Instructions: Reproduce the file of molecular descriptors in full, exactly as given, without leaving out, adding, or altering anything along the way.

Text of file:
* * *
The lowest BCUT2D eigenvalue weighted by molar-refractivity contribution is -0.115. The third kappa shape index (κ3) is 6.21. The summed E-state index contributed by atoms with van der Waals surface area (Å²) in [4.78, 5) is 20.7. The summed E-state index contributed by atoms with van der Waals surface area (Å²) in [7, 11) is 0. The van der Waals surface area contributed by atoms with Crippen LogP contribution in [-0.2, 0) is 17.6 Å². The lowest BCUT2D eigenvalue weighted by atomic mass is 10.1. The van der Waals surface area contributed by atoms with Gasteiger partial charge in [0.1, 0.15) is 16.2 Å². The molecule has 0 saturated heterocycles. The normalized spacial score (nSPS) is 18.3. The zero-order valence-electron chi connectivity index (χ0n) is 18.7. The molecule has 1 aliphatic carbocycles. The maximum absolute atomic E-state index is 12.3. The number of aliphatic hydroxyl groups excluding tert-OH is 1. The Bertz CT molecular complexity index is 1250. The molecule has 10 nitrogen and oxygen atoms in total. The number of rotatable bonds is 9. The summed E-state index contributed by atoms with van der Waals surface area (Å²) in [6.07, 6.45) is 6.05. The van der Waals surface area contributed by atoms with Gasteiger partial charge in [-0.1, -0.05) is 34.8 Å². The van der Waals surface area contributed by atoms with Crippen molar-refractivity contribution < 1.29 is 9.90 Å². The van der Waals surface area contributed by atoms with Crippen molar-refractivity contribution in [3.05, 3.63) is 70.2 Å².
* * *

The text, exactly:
The lowest BCUT2D eigenvalue weighted by molar-refractivity contribution is -0.115. The third kappa shape index (κ3) is 6.21. The summed E-state index contributed by atoms with van der Waals surface area (Å²) in [4.78, 5) is 20.7. The summed E-state index contributed by atoms with van der Waals surface area (Å²) in [7, 11) is 0. The van der Waals surface area contributed by atoms with Crippen LogP contribution in [-0.2, 0) is 17.6 Å². The lowest BCUT2D eigenvalue weighted by atomic mass is 10.1. The van der Waals surface area contributed by atoms with Gasteiger partial charge in [0.1, 0.15) is 16.2 Å². The molecule has 0 saturated heterocycles. The normalized spacial score (nSPS) is 18.3. The zero-order valence-electron chi connectivity index (χ0n) is 18.7. The molecule has 1 aliphatic carbocycles. The maximum absolute atomic E-state index is 12.3. The number of aliphatic hydroxyl groups excluding tert-OH is 1. The Bertz CT molecular complexity index is 1250. The molecule has 10 nitrogen and oxygen atoms in total. The number of rotatable bonds is 9. The summed E-state index contributed by atoms with van der Waals surface area (Å²) in [6.07, 6.45) is 6.05. The van der Waals surface area contributed by atoms with Gasteiger partial charge in [-0.1, -0.05) is 34.8 Å². The van der Waals surface area contributed by atoms with Crippen molar-refractivity contribution < 1.29 is 9.90 Å². The van der Waals surface area contributed by atoms with Crippen molar-refractivity contribution in [3.05, 3.63) is 70.2 Å².